The Winchester collection of misericords is one of the largest in England. In the retrochoir is a beautifully carved female figure known as Ecclesia. This large statue was unearthed in the cathedral grounds and despite the fact that its head has been lost, it is considered one of the best 13th-century carvings in the country. Look up above the piers; there you can see metal brackets that were used to hang tapestries.
In the presbytery there are mortuary chests containing the bones of Saxon kings and bishops. When Parliamentary troops despoiled the cathedral during the Civil War, they used these bones as missiles to break up the stained glass windows. In the south transept is the Fisherman's Chapel, a gift of anglers in the USA and England to commemorate Isaak Walton, author of The Compleat Angler. Walton's grave and a charming statue of him with his fishing rod are within the chapel.
Perhaps more well-known to most visitors is novelist Jane Austen, who died in Winchester in 1817 and is buried in the north aisle of the nave. Austen has not one, not two, but three memorials in the cathedral. The first is her simple gravestone, which curiously makes no mention of her writing. This omission was rectified in 1870 when her nephew Edward raised money for a new memorial plaque to his aunt.
By 1900 Austen's fame had grown, and a public subscription was launched for a memorial stained glass window in her memory. This window is above the plaque erected by her nephew and looks over her simple gravestone.
Outside the north wall of the cathedral, you can see the pattern of foundation walls marking the site of The Old Minster, the cathedral church which was replaced by the current building.
To the south is the peaceful enclave of the Cathedral Close. Here you will find some wonderful examples of medieval architecture, less spectacular than the Cathedral itself, but equally moving. The Close is built about the Deanery, which dates in part to the 13th century. The contemporary Pilgrim's Hall is open to visitors.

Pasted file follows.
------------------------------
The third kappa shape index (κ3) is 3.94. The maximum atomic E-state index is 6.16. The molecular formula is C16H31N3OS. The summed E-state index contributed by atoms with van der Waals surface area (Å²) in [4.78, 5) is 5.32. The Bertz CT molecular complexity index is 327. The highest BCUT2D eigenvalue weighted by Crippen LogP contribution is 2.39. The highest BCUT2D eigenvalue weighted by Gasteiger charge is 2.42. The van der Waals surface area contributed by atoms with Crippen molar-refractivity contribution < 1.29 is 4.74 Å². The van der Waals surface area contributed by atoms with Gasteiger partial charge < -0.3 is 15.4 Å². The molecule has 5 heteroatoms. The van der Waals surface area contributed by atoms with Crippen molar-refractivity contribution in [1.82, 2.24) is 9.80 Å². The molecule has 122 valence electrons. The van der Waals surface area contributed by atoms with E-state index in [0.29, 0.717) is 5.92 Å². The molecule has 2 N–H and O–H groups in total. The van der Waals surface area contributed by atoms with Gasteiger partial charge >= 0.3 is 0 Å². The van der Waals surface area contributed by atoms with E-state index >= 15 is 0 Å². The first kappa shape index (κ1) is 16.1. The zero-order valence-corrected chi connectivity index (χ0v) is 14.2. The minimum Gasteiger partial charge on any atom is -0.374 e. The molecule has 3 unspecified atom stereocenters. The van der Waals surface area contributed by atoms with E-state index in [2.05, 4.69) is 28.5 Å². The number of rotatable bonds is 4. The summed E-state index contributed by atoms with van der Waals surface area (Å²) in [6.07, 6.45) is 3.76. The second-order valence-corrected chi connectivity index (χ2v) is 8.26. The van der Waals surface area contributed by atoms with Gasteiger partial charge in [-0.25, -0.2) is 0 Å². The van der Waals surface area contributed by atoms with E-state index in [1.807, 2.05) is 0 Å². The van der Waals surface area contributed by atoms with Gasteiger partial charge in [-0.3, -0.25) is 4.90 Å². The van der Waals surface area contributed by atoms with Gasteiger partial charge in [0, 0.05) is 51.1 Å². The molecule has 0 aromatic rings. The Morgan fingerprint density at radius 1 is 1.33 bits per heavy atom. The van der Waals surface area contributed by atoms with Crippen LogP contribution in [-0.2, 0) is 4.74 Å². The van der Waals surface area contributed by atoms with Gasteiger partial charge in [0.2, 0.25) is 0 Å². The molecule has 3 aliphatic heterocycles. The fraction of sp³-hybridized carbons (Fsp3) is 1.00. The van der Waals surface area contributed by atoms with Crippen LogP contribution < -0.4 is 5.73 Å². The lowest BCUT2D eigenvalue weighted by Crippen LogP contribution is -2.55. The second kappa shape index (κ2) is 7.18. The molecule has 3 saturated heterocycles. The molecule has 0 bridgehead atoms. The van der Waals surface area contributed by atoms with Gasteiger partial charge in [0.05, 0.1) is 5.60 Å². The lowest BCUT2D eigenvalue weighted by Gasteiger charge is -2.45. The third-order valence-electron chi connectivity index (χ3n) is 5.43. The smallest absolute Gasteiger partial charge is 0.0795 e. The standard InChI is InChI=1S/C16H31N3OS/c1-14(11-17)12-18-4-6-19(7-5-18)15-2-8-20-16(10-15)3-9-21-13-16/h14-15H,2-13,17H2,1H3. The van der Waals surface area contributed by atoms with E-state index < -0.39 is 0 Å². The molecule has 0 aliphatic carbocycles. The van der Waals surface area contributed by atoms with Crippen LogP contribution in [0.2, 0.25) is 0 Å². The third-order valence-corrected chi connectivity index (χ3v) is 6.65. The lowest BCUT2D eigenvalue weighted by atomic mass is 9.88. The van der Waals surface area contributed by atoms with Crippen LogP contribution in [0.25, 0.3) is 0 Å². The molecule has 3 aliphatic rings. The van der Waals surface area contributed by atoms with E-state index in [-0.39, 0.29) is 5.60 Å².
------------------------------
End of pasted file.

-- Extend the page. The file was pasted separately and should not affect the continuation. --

Also in the Close, the Porter's Lodge and Cheyney Court show very enjoyable examples of half-timbered architecture. During the medieval period, Cheyney Court served as the site of the Bishop's "Soke" or court. The former stables of Cheyney Court are now in use as a music school. Beyond Cheyney Court, Prior's Gate marks the boundary of Cathedral Close.
Within the Cathedral itself is the Triforium Gallery and Library, which houses the Winchester Bible, a superb illuminated manuscript and one of the great literary treasures of 12th-century England.
- 7 chantry chapels of medieval bishops
- The Great Screen
- Triforium Gallery
- The Fisherman's Chapel and Isaac Walton memorial
- 14th century richly carved choir stalls and misericords
- Jane Austen's grave and memorial window
- Site of the original Saxon minster
- Site of St Swithun's shrine
- Ornate 12th-century font of Tournai marble
- The Winchester Bible, housed in the Library
About Winchester Cathedral
Address: 9 The Close, Winchester, Hampshire, England, SO23 9LS
Attraction Type: Cathedral
Website: Winchester Cathedral
OS: SU482 292
Photo Credit: David Ross and Britain Express
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NEARBY HISTORIC ATTRACTIONS
Heritage Rated from 1- 5 (low to exceptional) on historic interest
St Swithun-upon-Kingsgate Church - 0.1 miles (Historic Church)
Winchester City Museum - 0.1 miles (Museum)
Winchester Guildhall - 0.1 miles (Museum)
Wolvesey Castle (Bishop's Palace) - 0.2 miles (Castle)
Royal Hampshire Regiment Museum - 0.2 miles (Museum)
Brooks Experience - 0.2 miles (Museum)
Westgate Museum - 0.3 miles (Museum)
Winchester Castle - 0.3 miles (Castle)